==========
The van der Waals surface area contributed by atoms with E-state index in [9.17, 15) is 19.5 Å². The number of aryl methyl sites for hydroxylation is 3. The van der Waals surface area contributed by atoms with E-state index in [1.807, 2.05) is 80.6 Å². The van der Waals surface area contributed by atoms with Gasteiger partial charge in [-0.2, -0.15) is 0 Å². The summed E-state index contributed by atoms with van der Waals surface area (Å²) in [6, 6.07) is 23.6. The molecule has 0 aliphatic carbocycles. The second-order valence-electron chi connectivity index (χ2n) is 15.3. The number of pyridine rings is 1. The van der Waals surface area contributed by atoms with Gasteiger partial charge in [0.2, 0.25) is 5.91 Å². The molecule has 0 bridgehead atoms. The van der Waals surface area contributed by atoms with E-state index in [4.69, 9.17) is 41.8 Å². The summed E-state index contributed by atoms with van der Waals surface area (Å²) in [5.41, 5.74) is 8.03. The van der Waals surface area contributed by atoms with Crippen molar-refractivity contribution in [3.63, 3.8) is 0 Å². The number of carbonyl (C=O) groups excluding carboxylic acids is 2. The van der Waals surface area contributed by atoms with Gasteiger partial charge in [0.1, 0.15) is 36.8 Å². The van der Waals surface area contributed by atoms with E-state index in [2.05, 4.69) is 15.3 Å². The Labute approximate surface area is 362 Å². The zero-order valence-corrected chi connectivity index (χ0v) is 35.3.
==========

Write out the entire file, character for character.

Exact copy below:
The van der Waals surface area contributed by atoms with E-state index in [9.17, 15) is 19.5 Å². The number of aryl methyl sites for hydroxylation is 3. The van der Waals surface area contributed by atoms with E-state index in [1.807, 2.05) is 80.6 Å². The van der Waals surface area contributed by atoms with Gasteiger partial charge in [-0.2, -0.15) is 0 Å². The summed E-state index contributed by atoms with van der Waals surface area (Å²) in [6, 6.07) is 23.6. The molecule has 0 aliphatic carbocycles. The second-order valence-electron chi connectivity index (χ2n) is 15.3. The number of pyridine rings is 1. The van der Waals surface area contributed by atoms with Gasteiger partial charge in [0.2, 0.25) is 5.91 Å². The molecule has 0 bridgehead atoms. The van der Waals surface area contributed by atoms with E-state index in [4.69, 9.17) is 41.8 Å². The summed E-state index contributed by atoms with van der Waals surface area (Å²) in [5.41, 5.74) is 8.03. The van der Waals surface area contributed by atoms with Crippen molar-refractivity contribution in [3.63, 3.8) is 0 Å². The number of carbonyl (C=O) groups excluding carboxylic acids is 2. The van der Waals surface area contributed by atoms with Gasteiger partial charge in [0.1, 0.15) is 36.8 Å². The van der Waals surface area contributed by atoms with E-state index in [2.05, 4.69) is 15.3 Å². The Labute approximate surface area is 362 Å². The zero-order valence-corrected chi connectivity index (χ0v) is 35.3.